This week’s “Free for All” letters.
In her Sept. 7 Style column, “Gutless? It depends. Weird? Absolutely.,” Margaret Sullivan implied that the New York Times would not honor the separation between the editorial staff and reporters when she wrote, “By rights, they ought to — after all, they do have the best potential tipsters on this story, and, handily, right in their own building.”
She also impugned the integrity of the Times’s executive editor, Dean Baquet, when she implied he and the Times lied in saying that Mr. Baquet didn’t know the name of the author of the anonymous op-ed: “It does strain credulity just a bit to think that he [Baquet] really doesn’t know at this point.” What would The Post say if the Times, a newspaper of proven integrity, asserted that The Post lacked ethics?
Donald A. Tracy, Bethesda
The Sept. 6 World Digest item “Iran’s currency falls to new low” reported on a “staggering 140 percent drop” in the value of Iran’s currency. Because a 100 percent drop would result in that currency having no value at all, the 140 percent drop is truly staggering.
Carl E. Nash, Washington
I object to the word “tough” to describe the Trump administration’s attempts to deport Vietnamese residents, many of whom are children of former U.S. service members, in the otherwise excellent Sept. 2 news article “Under Trump, thousands of Vietnamese face deportation.”
This word, which also figures in many of President Trump’s and his spokespeople’s descriptions of his actions, connotes strength and courage.
I don’t think there is anything particularly tough about setting armed law enforcement agents after peaceful longtime residents.
In fact, this word has been applied many times to the administration’s anti-immigrant initiatives, which would be more accurately described as “cruel,” “needless” or “harmful.”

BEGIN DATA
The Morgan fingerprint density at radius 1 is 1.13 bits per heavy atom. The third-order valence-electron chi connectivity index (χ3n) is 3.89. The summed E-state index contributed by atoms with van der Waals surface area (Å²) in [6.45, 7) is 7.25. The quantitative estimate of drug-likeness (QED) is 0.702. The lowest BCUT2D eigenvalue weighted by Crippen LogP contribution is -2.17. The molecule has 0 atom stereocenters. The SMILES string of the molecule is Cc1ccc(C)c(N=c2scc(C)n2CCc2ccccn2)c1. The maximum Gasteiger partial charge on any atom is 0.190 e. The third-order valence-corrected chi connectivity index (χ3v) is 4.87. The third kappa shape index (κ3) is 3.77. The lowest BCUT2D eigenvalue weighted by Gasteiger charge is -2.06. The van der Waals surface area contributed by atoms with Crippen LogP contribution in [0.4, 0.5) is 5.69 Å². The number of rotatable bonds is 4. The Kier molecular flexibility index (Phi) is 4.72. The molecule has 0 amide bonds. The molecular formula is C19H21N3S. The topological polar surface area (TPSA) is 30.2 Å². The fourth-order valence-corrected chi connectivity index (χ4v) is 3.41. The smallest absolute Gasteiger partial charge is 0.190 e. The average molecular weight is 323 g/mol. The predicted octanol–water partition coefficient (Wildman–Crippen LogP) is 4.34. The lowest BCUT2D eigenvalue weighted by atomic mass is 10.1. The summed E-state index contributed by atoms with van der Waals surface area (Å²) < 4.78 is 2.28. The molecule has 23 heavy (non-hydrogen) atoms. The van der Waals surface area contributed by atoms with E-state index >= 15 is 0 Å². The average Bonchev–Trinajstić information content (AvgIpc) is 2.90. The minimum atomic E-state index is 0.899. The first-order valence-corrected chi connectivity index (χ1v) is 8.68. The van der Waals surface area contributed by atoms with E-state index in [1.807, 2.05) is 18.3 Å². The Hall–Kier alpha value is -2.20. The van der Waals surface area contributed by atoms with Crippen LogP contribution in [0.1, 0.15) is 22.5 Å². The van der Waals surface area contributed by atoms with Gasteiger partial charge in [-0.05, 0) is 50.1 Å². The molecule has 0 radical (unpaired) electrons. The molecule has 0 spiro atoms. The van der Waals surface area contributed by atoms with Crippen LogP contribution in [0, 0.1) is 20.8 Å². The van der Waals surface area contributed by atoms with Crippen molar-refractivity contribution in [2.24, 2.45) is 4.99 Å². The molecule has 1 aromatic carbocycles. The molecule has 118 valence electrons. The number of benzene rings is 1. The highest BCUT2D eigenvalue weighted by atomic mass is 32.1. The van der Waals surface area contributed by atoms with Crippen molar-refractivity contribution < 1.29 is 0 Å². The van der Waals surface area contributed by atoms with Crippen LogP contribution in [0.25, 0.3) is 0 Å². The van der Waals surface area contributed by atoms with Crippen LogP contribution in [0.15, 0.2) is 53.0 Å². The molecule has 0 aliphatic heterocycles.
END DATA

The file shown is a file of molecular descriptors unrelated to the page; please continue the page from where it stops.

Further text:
I understand that The Post may wish to stay away from such loaded terms. However, “tough” is also a loaded term and one that plays into the administration’s desired narrative: that immigrants are an existential threat requiring “toughness,” rather than the very foundation of our country.
Nadia Kalman, New York
In his Sept. 1 Free for All letter, “Public ridicule? Sad. ,” Steven J. Fenves deplored a Style Invitational challenge to explain passages from the Constitution to President Trump, illustrated by a proverb, slogan, poem, parody or graphic.
Fenves concluded his complaint by posing the following query: “Have we ever had a president who has invited such a public demonstration of ridicule and disrespect for the office and for the Constitution?” The answer, of course, is no — because none of Trump’s predecessors has shown the kind of consistent contempt for his office and the Constitution that he has.
Steven Alan Honley, Washington
The Sept. 2 centerfold photograph of the late senator John McCain’s (R-Ariz.) funeral service in Washington National Cathedral was spectacular [“Last hurrah for all that’s lost”].
Not only did it capture the funeral party clearly, but also it showed the immense, grand Gothic context that spoke volumes about the American icon who was being honored. Moreover, of the 50 state flags hanging in the cathedral nave, Arizona’s was visible through an arch. Perfect.
Dick Foster, Springfield
I was disappointed in the Sept. 1 Retropolis column, “Eulogies by 2 presidents distinguish McCain” [Metro]. The reference to former president Bill Clinton as a “loquacious commander in chief” who “went on a two-term coffin fit” demeaned Clinton and, more generally, the honor and sincerity involved in presidential eulogies. It left a jaded or sarcastic impression that eulogies and perhaps the whole funeral process have no real meaning.
Spencer Ward, Potomac